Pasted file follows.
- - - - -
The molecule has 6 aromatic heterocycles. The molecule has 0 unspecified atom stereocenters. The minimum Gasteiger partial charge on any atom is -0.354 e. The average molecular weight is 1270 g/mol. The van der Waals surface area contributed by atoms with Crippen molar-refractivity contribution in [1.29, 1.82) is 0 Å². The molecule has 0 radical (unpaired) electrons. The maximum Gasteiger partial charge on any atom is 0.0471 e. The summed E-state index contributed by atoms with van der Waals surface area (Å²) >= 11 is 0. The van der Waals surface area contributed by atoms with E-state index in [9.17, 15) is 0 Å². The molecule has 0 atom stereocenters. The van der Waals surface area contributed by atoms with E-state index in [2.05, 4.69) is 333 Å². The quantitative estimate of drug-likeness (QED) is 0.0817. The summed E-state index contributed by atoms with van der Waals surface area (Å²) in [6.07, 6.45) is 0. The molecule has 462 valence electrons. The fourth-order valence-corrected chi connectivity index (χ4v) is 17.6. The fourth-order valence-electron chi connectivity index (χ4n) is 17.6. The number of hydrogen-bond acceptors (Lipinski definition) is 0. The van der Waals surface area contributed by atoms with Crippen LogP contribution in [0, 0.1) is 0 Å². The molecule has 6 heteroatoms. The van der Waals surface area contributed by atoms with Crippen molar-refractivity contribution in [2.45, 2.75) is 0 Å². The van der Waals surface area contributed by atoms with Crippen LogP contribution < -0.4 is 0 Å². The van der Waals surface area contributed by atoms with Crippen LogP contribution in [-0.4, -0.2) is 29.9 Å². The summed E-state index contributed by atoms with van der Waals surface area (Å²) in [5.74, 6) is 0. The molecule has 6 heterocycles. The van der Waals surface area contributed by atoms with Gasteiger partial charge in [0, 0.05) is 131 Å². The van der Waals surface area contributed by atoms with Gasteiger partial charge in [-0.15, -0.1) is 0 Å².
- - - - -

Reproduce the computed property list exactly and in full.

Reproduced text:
The molecule has 6 aromatic heterocycles. The molecule has 0 unspecified atom stereocenters. The minimum Gasteiger partial charge on any atom is -0.354 e. The average molecular weight is 1270 g/mol. The van der Waals surface area contributed by atoms with Crippen molar-refractivity contribution in [1.29, 1.82) is 0 Å². The molecule has 0 radical (unpaired) electrons. The maximum Gasteiger partial charge on any atom is 0.0471 e. The summed E-state index contributed by atoms with van der Waals surface area (Å²) >= 11 is 0. The van der Waals surface area contributed by atoms with E-state index in [9.17, 15) is 0 Å². The molecule has 0 atom stereocenters. The van der Waals surface area contributed by atoms with E-state index in [2.05, 4.69) is 333 Å². The quantitative estimate of drug-likeness (QED) is 0.0817. The summed E-state index contributed by atoms with van der Waals surface area (Å²) in [6.07, 6.45) is 0. The molecule has 462 valence electrons. The fourth-order valence-corrected chi connectivity index (χ4v) is 17.6. The fourth-order valence-electron chi connectivity index (χ4n) is 17.6. The number of hydrogen-bond acceptors (Lipinski definition) is 0. The van der Waals surface area contributed by atoms with Crippen LogP contribution in [0, 0.1) is 0 Å². The molecule has 6 heteroatoms. The van der Waals surface area contributed by atoms with Crippen molar-refractivity contribution in [2.45, 2.75) is 0 Å². The van der Waals surface area contributed by atoms with Crippen LogP contribution < -0.4 is 0 Å². The van der Waals surface area contributed by atoms with Crippen LogP contribution in [-0.4, -0.2) is 29.9 Å². The summed E-state index contributed by atoms with van der Waals surface area (Å²) in [5.74, 6) is 0. The molecule has 6 heterocycles. The van der Waals surface area contributed by atoms with Gasteiger partial charge in [0, 0.05) is 131 Å². The van der Waals surface area contributed by atoms with Gasteiger partial charge in [-0.15, -0.1) is 0 Å².